A classic of modern world literature, this collection of stories provides a vivid and poignant eyewitness view of everyday life in China during the Cultural Revolution. For this edition, Howard Goldblatt has thoroughly revised the text and updated it to Pinyin romanization. In a new introduction, Perry Link reflects on the book's significance in the post-Tiananmen era. Twenty-five years after its first publication, The Execution of Mayor Yin has lost none of its power to move the reader, and remains unmatched as a document of the period.
Historical Memory and the Politics of Museums in Postsocialist China
During the Mao era, China’s museums served an explicit and uniform propaganda function, underlining official Party history, eulogizing revolutionary heroes, and contributing to nation building and socialist construction. With the implementation of the post-Mao modernization program in the late 1970s and 1980s and the advent of globalization and market reforms in the 1990s, China underwent a radical social and economic transformation that has led to a vastly more heterogeneous culture and polity. Yet China is dominated by a single Leninist party that continues to rely heavily on its revolutionary heritage to generate political legitimacy. With its messages of collectivism, self-sacrifice, and class struggle, that heritage is increasingly at odds with Chinese society and with the state’s own neoliberal ideology of rapid-paced development, glorification of the market, and entrepreneurship. In this ambiguous political environment, museums and their curators must negotiate between revolutionary ideology and new kinds of historical narratives that reflect and highlight a neoliberal present.
In Exhibiting the Past, Kirk Denton analyzes types of museums and exhibitionary spaces, from revolutionary history museums, military museums, and memorials to martyrs to museums dedicated to literature, ethnic minorities, and local history. He discusses red tourism—a state sponsored program developed in 2003 as a new form of patriotic education designed to make revolutionary history come alive—and urban planning exhibition halls, which project utopian visions of China’s future that are rooted in new conceptions of the past. Denton’s method is narratological in the sense that he analyzes the stories museums tell about the past and the political and ideological implications of those stories. Focusing on “official” exhibitionary culture rather than alternative or counter memory, Denton reinserts the state back into the discussion of postsocialist culture because of its centrality to that culture and to show that state discourse in China is neither monolithic nor unchanging. The book considers the variety of ways state museums are responding to the dramatic social, technological, and cultural changes China has experienced over the past three decades.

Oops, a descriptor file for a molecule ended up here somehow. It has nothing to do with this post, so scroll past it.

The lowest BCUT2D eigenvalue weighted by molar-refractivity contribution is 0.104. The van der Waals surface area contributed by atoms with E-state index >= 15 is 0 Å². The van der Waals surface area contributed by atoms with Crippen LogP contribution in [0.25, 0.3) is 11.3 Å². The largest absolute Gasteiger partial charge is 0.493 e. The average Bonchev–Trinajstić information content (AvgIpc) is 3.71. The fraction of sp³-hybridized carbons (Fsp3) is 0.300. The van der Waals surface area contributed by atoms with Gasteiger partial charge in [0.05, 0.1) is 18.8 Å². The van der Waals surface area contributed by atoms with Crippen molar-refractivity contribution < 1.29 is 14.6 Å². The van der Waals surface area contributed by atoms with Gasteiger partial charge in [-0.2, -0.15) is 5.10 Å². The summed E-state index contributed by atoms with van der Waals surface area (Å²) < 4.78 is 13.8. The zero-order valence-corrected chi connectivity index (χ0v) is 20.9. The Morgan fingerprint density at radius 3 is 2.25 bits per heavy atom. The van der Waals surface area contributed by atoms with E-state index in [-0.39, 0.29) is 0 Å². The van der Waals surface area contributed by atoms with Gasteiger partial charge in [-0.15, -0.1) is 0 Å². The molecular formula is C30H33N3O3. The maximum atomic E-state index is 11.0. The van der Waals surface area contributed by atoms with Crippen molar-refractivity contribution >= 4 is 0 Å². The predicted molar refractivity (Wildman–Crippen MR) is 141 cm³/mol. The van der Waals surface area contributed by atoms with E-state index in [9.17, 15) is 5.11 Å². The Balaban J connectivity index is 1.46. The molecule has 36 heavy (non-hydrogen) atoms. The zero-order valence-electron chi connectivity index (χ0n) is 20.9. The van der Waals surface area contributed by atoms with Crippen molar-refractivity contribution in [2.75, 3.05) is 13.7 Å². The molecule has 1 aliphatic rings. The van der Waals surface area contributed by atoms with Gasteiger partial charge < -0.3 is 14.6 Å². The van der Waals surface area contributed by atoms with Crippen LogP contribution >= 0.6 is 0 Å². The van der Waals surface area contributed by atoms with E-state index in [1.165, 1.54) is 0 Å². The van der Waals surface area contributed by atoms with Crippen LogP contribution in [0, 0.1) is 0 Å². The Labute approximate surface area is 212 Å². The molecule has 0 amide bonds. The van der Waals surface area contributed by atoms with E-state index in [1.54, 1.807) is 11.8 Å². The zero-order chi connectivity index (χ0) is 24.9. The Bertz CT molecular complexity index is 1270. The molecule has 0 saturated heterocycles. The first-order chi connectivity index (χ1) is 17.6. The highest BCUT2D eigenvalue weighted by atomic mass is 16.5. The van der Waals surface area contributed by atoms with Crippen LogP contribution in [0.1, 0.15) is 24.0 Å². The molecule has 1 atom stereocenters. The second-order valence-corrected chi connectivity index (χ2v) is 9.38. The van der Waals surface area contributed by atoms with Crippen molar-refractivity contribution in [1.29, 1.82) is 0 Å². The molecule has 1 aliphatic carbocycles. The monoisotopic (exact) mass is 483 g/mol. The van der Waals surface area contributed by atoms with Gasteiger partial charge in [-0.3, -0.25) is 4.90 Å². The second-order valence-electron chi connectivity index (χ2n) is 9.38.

Reminiscences by David Akers-Jones
This is a book for everyone with an interest in the recent history of Hong Kong and in an exceptional man who played a major part in that history as he ploughed a distinctive and individual, and sometimes controversial, path from District Officer to Acting Governor to Hong Kong Affairs Advisor.
The Remarkable Life of Wong Chin Foo
Chinese in America endured abuse and discrimination in the late nineteenth century, but they had a leader and a fighter in Wong Chin Foo (1847–1898), whose story is a forgotten chapter in the struggle for equal rights in America. The first to use the term "Chinese American," Wong defended his compatriots against malicious scapegoating and urged them to become Americanized to win their rights. A trailblazer and a born showman who proclaimed himself China's first Confucian missionary to the United States, he founded America's first association of Chinese voters and testified before Congress to get laws that denied them citizenship repealed. Wong challenged Americans to live up to the principles they freely espoused but failed to apply to the Chinese in their midst. This evocative biography is the first book-length account of the life and times of one of America's most famous Chinese—and one of its earliest campaigners for racial equality.